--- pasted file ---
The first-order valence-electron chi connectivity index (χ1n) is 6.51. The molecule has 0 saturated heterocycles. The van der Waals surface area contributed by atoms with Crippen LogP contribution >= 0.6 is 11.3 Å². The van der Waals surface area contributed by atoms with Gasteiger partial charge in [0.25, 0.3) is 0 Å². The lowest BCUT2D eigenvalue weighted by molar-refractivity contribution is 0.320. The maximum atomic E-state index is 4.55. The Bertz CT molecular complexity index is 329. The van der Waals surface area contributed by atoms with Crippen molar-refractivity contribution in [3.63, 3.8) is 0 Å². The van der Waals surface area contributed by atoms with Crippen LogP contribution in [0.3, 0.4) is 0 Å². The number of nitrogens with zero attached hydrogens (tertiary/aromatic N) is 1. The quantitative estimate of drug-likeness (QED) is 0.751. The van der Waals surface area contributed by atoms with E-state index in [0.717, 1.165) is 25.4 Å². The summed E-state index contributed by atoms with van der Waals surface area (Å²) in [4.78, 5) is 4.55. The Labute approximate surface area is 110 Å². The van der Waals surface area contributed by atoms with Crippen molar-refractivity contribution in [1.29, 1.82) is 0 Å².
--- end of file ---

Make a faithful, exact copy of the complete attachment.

The first-order valence-electron chi connectivity index (χ1n) is 6.51. The molecule has 0 saturated heterocycles. The van der Waals surface area contributed by atoms with Crippen LogP contribution >= 0.6 is 11.3 Å². The van der Waals surface area contributed by atoms with Gasteiger partial charge in [0.25, 0.3) is 0 Å². The lowest BCUT2D eigenvalue weighted by molar-refractivity contribution is 0.320. The maximum atomic E-state index is 4.55. The Bertz CT molecular complexity index is 329. The van der Waals surface area contributed by atoms with Crippen molar-refractivity contribution in [3.63, 3.8) is 0 Å². The van der Waals surface area contributed by atoms with Crippen LogP contribution in [0.3, 0.4) is 0 Å². The number of nitrogens with zero attached hydrogens (tertiary/aromatic N) is 1. The quantitative estimate of drug-likeness (QED) is 0.751. The van der Waals surface area contributed by atoms with E-state index in [0.717, 1.165) is 25.4 Å². The summed E-state index contributed by atoms with van der Waals surface area (Å²) in [4.78, 5) is 4.55. The Labute approximate surface area is 110 Å². The van der Waals surface area contributed by atoms with Crippen molar-refractivity contribution in [1.29, 1.82) is 0 Å².